The apparatus for detecting water in the oil by this method consists of the vacuum flask and presealed glass disposable reaction tube with a septum lid, an injection syringe and an electrical instrument (analyzer) comprising a thermistor probe for insertion into the reaction tube to measure the increase in temperature.
The electrical instrument used herein was calibrated so as to read directly in percent water as a function of temperature by inserting the thermistor probe of the analyzer into a heated water bath and then scaling accordingly.
The preferred zeolite is zeolite 4A because of its large exotherm on adsorption of water. However, other zeolites may be used. Among them are included zeolites 3A, 5A, 10A and 13X. The amount of heat generated and the rate at which this heat is generated will vary from zeolite to zeolite.
Solvents are used to permit good contact between the test emulsion and solid reactant and to limit the temperature rise to reasonable and safe levels, i.e. the rise should not exceed about 130 useful solvents are Stoddard Solvent (a mixed aromatic fluid) and isooctane. These solvents are for use with oil-miscible emulsions. However, the method applies to other fluids such as water-glycols systems or to soluble oils. In these cases the "solvent" should be water-miscible, including alcohols, ketones and the like. Large-pore zeolites are not recommended for water-miscible systems; they should be restricted to 3A, 4A and other small-pore zeolites.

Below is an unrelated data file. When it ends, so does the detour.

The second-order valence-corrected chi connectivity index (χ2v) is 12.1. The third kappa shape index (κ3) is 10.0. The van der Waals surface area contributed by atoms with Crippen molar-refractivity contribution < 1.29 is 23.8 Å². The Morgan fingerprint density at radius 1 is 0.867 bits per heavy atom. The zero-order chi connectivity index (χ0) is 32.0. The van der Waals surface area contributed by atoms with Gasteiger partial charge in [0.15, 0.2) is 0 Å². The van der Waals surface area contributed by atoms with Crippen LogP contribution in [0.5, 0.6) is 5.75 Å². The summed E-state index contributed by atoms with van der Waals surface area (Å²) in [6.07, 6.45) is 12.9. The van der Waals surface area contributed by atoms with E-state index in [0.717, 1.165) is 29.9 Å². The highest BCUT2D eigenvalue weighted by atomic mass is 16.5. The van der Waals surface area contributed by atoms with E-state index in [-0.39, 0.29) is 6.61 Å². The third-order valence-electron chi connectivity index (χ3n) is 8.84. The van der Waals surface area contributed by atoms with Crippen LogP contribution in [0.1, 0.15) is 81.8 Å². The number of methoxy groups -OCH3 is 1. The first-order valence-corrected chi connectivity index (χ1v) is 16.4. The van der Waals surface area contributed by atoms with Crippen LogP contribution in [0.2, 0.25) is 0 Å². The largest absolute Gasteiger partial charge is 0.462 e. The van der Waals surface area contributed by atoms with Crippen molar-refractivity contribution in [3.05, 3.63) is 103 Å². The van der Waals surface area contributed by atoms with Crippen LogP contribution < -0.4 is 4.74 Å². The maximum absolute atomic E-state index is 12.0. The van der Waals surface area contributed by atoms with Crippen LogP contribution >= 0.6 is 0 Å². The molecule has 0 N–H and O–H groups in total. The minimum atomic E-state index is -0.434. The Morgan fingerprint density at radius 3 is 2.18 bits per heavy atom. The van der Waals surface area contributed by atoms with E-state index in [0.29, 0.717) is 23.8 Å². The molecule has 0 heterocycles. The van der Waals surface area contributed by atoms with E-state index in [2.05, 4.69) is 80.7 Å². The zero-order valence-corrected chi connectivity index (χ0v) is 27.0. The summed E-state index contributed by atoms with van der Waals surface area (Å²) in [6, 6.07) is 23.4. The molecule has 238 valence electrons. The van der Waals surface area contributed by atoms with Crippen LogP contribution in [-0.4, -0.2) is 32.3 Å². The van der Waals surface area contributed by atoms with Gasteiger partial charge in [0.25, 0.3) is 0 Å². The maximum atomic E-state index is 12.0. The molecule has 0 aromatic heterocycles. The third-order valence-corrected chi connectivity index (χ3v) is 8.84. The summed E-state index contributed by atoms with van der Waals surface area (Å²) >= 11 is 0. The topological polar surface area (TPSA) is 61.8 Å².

The oils that may be employed in the method of the invention include petroleum products of lubricating viscosity and synthetic fluids. Of the latter class may be included synthetic ester lubricants, such as those formed from monohydric alcohol and dicarboxylic acids, glycols or glycerols with monocarboxylic acids, and pentaerythritols with carboxylic acids, including alcohols having from about 4 to 20 carbons, and carboxylic acids having from about 2 to about 18 carbon atoms. Many synthetic esters may have mixed alcohols or carboxylic acids. Commonly may be included 2-ethylhexyl sebacate, trimethylolpropane trioctanoate, and especially pentaerythritol esters of valeric acid, isovaleric acid, caproic acid, caprylic acid, pelargonic acid, capric acid, and the like. Of special interest is a mixed pentaerythritol ester of an equimolar proportion of commercial valeric acid (containing isovaleric acid) and pelargonic acid. Other synthetic fluids include liquid polyolefins, alkylene oxide fluids, silicone fluids, polyacetals, and simple hydrocarbons of stable fluid viscosities. The method is also effective with hydrocarbon fuels.
The work leading to the invention described herein was done under a government contract.